- Provider access to patient prescription history through Washington State Prescription Monitoring Program.
- Grant-funded efforts to expand treatment, social support, and chronic pain management for opioid use disorder, including the state targeted response to opioid crisis grant and the Prescription Drug Overdose Prevention for States.
- Public awareness campaign through Department of Social and Health Services, including downloadable media tools, available
- at GetTheFactsRx.com.
The current version includes recommended actions and 2017 progress report.
Additional information and resources may be found on the Department of Health opioids web page.
The Washington State Tobacco Prevention and Control Strategic Plan focuses on four main goal areas, each with strategies and tactics:
- Reduce tobacco-related disparities.
- Prevent tobacco use among youth and young adults with emphasis on nicotine consumed through electronic cigarettes/vapor products.
- Leverage resources for promoting and supporting tobacco cessation.
- Eliminate exposure to secondhand smoke and electronic cigarette/vapor emissions.
Helping tobacco users quit can lead to short and long term reduction in tobacco-related disease, deaths and health care costs, Public health supports health care systems in consistently diagnosing and treating tobacco use and dependence.
Insurance companies are in compliance with the Affordable Care Act when they cover:
- Individual, group and telephone-based cessation counseling
- All seven FDA-approved cessation medications with no cost sharing or prior authorization requirement
Tobacco cessation services are to be covered with no out-of-pocket costs. However, the extent to which health plans follow these federal guidelines varies. There are large and rural populations in the state with no reliable access to cessation services.
Access to free or nominal cost cessation counseling and medications is critical to the success of tobacco prevention policies including legislation that raises the minimum legal sales age and smoke-free policies. Cessation efforts also reduce youth initiation; children not exposed to tobacco are less likely to use tobacco products.
Performance Improvement Projects
Health Care Authority and Department of Health convened a Performance Improvement Plan (PIP) workgroup with the managed care organizations (MCOs) contracted to provide medical insurance coverage to Apple Health (Medicaid) clients. The goal is to increase rates of well-child visits five percent by July 2019.
The PIP workgroup conducted focus groups and key informant interviews with parents throughout Washington to identify barriers that impede parent/caregiver ability to complete well-child visits. Preliminary data indicate that clinic hours, wait times, and perceived value are barriers. Many parents reported not understanding what providers were doing during the visit, especially if they had not had well-child exams when young. This preliminary information helped inform the Well-Child Visit Recommended Strategies.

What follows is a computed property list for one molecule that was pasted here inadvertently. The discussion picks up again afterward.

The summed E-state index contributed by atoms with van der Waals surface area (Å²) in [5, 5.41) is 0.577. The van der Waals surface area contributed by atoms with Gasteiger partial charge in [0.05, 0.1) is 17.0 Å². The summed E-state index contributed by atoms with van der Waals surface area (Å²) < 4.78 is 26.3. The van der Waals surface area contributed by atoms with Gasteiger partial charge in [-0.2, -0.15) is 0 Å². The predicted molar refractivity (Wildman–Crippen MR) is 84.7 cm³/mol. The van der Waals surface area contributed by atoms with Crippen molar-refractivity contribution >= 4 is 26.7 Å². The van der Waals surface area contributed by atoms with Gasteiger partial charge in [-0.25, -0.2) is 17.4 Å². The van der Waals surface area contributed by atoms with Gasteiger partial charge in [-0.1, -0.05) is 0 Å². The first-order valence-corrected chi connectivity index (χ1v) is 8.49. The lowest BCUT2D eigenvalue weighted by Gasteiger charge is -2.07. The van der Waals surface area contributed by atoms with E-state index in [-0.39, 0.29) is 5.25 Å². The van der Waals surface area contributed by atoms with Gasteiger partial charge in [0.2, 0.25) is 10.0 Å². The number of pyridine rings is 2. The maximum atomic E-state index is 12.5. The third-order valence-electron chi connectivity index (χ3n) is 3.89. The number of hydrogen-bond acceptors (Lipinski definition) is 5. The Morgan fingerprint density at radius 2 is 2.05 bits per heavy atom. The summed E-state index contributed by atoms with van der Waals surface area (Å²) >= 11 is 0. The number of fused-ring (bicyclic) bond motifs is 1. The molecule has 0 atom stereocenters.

Clinic Pilot Project
A clinic pilot project was implemented in each of the five MCOs September 2017 through January 2018. The five participating clinics conducted verified the list of clinic patients, modified procedures to better manage their patient population and promote well-child visits, and engaged in peer learning. Based on the success of this pilot project the expectation is to bring it to more than 30 clinics in 2019. This page will be updated as plans for expansion move forward.
Pediatric Transforming Clinical Practice Initiative
Washington is one of two states that received funding from Centers for Medicare and Medicaid Services to work with providers to increase their ability to provide effective and efficient care for patients through the Pediatric Transforming Clinical Practices Initiative (P-TCPI).
Washington State is committed to increasing the rates of well-child visits, especially for the most vulnerable children. To achieve this, P-TCPI efforts focus on three main areas:
- Patient engagement – includes providing incentives for well-child visits.
- Provider education – includes tip sheets on Academy of Pediatrics recommendations and parent preferences about appointment reminders.
- Clinic management – includes webinars on correct billing for well-child visits, and valuable new reports available from managed care organizations contracted to provide Apple Health.
Child Profile Health Promotion
The Child Profile Health Promotion System is Washington State’s centralized immunization and well-child visit reminder system. The Department of Health uses the system to send health and safety information to all families in the state with children aged birth to six years.
Information is in English and Spanish and timed to correspond with the American Academy of Pediatrics’ recommended schedule of well-child visits. Parents receive the information from the department about two weeks before each visit.
The information in the mailings is based on Bright Futures Guidelines and designed to help parents prepare for the well-child visit, including which immunizations may be due.
Parents receive 17 health promotion mailings over six years.
Maternal Child Health
The Maternal Child Health Block Grant supports activities at the state and local levels on maternal and child health. These efforts include Universal Developmental Screening, adverse childhood experiences, and children and youth with special health care needs. You can find out about local activities through your local health jurisdiction.